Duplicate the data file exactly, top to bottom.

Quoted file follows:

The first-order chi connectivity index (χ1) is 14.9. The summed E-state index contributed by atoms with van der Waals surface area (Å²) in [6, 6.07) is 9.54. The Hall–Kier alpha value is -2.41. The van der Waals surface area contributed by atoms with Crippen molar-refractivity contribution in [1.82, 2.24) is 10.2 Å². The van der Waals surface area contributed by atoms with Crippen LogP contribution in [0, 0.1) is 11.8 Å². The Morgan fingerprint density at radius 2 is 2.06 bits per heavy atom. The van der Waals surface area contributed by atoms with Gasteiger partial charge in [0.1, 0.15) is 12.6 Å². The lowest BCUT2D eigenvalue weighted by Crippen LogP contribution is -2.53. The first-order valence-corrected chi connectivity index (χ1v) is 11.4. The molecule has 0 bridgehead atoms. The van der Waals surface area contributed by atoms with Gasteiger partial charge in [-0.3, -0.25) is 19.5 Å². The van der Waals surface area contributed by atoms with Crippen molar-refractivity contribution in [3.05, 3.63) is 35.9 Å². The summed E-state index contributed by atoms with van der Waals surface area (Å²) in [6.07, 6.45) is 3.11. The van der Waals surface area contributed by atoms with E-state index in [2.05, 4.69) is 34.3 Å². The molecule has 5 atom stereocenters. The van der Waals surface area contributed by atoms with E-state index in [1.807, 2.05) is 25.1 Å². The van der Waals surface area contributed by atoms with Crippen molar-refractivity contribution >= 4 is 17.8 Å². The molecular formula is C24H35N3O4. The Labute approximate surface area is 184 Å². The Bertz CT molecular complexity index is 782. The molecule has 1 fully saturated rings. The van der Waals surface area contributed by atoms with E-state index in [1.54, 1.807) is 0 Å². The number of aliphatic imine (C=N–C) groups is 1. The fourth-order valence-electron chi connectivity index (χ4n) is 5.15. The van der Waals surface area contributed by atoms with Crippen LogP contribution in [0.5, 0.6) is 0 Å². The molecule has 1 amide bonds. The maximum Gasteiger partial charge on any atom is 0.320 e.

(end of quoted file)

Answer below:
The first-order chi connectivity index (χ1) is 14.9. The summed E-state index contributed by atoms with van der Waals surface area (Å²) in [6, 6.07) is 9.54. The Hall–Kier alpha value is -2.41. The van der Waals surface area contributed by atoms with Crippen molar-refractivity contribution in [1.82, 2.24) is 10.2 Å². The van der Waals surface area contributed by atoms with Crippen LogP contribution in [0, 0.1) is 11.8 Å². The Morgan fingerprint density at radius 2 is 2.06 bits per heavy atom. The van der Waals surface area contributed by atoms with Gasteiger partial charge in [0.1, 0.15) is 12.6 Å². The lowest BCUT2D eigenvalue weighted by Crippen LogP contribution is -2.53. The first-order valence-corrected chi connectivity index (χ1v) is 11.4. The molecule has 0 bridgehead atoms. The van der Waals surface area contributed by atoms with Gasteiger partial charge in [-0.3, -0.25) is 19.5 Å². The van der Waals surface area contributed by atoms with Crippen molar-refractivity contribution in [3.05, 3.63) is 35.9 Å². The summed E-state index contributed by atoms with van der Waals surface area (Å²) in [6.07, 6.45) is 3.11. The van der Waals surface area contributed by atoms with E-state index in [2.05, 4.69) is 34.3 Å². The molecule has 5 atom stereocenters. The van der Waals surface area contributed by atoms with E-state index in [1.807, 2.05) is 25.1 Å². The van der Waals surface area contributed by atoms with Crippen molar-refractivity contribution >= 4 is 17.8 Å². The molecular formula is C24H35N3O4. The Labute approximate surface area is 184 Å². The Bertz CT molecular complexity index is 782. The molecule has 1 fully saturated rings. The van der Waals surface area contributed by atoms with E-state index in [1.54, 1.807) is 0 Å². The number of aliphatic imine (C=N–C) groups is 1. The fourth-order valence-electron chi connectivity index (χ4n) is 5.15. The van der Waals surface area contributed by atoms with Crippen LogP contribution in [0.5, 0.6) is 0 Å². The molecule has 1 amide bonds. The maximum Gasteiger partial charge on any atom is 0.320 e.